# What are usable Sum formulas for Proteins?

I'm looking for something like this: $C_{13}H_{25}O_7N_3S$ . Obviously it's not about knowing the exact shape or composition of a specific protein, but knowing the relative contents of major chemical components - not the absolute amounts.

I have several issues with the stated formula:

• I found this in some forum, but without a source
• Nitrogen content would be 11% by weight (per the formula), typical conversion factors used to calculate Protein content by measureing Nitrogen suggest values from 15% - 19% (equivalent to conversions factors 5.2 to 6.6). Something is wrong.

What are other, similiar sum formulas that account at least for the elements stated above and that are in use?

I'm trying to calculate the sulphur load of biological feedstocks for biogas plants. One assumption is that a large portion of Sulphur is bound in proteins. Protein content data (as calculated from total-N) is readily available. Knowing the S-content of Protein (or rather the N-S ratio) would allow me to check this hypothesis with one of the few data points I have for Sulphur contents of the feedstocks that interest me.

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Why not start with amino acid chemical formulas and join the amino acids together to make proteins? Of course, this explores all the possibilities - proteins within our genome are only a subset, but this should give upper and lower limits. – dd3 Mar 20 at 16:08
Or you could could get the FASTA sequences for the exons in your organism of interest and figure out the chemical composition of the proteins they encode. What organism are you interested in? – dd3 Mar 20 at 16:10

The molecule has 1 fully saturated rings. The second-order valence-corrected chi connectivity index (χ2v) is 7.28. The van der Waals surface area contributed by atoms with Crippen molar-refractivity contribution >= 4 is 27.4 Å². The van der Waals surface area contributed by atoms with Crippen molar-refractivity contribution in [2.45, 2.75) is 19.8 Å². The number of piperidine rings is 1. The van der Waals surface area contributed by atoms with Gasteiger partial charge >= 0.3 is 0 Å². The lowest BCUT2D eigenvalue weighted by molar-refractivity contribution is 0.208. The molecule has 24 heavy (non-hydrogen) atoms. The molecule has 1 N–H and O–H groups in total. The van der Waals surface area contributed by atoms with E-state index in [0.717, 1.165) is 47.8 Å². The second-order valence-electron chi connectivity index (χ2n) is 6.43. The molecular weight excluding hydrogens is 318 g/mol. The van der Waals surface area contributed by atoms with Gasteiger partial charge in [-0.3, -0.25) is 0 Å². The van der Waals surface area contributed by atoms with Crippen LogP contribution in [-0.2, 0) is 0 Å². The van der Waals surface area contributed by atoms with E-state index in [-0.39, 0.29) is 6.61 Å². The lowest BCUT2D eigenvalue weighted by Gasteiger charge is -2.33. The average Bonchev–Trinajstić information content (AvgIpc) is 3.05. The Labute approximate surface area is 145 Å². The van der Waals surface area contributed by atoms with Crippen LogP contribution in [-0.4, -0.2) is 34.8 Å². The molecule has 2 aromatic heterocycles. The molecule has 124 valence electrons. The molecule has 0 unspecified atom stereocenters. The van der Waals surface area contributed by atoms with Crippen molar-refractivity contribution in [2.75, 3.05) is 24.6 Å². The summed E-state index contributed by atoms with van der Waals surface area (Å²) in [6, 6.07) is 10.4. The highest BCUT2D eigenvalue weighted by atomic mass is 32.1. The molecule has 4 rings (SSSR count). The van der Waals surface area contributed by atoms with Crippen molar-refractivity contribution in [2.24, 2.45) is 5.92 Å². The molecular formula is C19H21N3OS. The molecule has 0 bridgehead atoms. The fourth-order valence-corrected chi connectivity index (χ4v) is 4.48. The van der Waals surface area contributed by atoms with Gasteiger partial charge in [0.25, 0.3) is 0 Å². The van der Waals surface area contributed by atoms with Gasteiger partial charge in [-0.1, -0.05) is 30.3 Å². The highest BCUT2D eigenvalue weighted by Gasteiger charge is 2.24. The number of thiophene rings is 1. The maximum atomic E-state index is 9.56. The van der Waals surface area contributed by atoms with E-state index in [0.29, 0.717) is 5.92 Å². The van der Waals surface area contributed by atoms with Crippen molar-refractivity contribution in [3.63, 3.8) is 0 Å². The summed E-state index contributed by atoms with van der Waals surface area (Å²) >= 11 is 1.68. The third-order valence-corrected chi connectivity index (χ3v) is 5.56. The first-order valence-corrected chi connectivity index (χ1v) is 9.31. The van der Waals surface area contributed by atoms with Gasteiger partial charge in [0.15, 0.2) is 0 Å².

Why do you think something is wrong? 11% is not that far away from 15-19%. There are thousands of different proteins in our organism, so it really depends which one you get. – nico Mar 20 at 16:36
The downvote (was not cast by me) is probably because: 1) what does "nutrients" mean in this context? 2) What exactly do you need? The chemical formula you are posting could conceivably describe a small peptide but not an entire protein (unless it is a very very small one). 3) Protein sizes vary enormously, what kind of formula are you looking for? The average content in H,O,N and C in proteins? 4) Where do you get the 15-19% values? I don't see that in the page you linked to. 5) What exactly are you trying to do, why do you want this formula? – terdon Mar 21 at 14:49
Hi mart, I would say the edit was better, but (to me) you still don't seem clear about what you need. Considering sulfur in proteins, only cysteine (Cys) and methionine (Met) use S, and a subset of proteins are sulfonated. The proportion of Cys/Met in proteins varies widely, so 11-19% seems reasonable, and maybe even on the high end. Also keep in mind proteins are not static entities in a cell, they are always in flux, being broken down and synthesized. I'm not certain you can reduce it to a static chemical formula. – leonardo Mar 21 at 22:40
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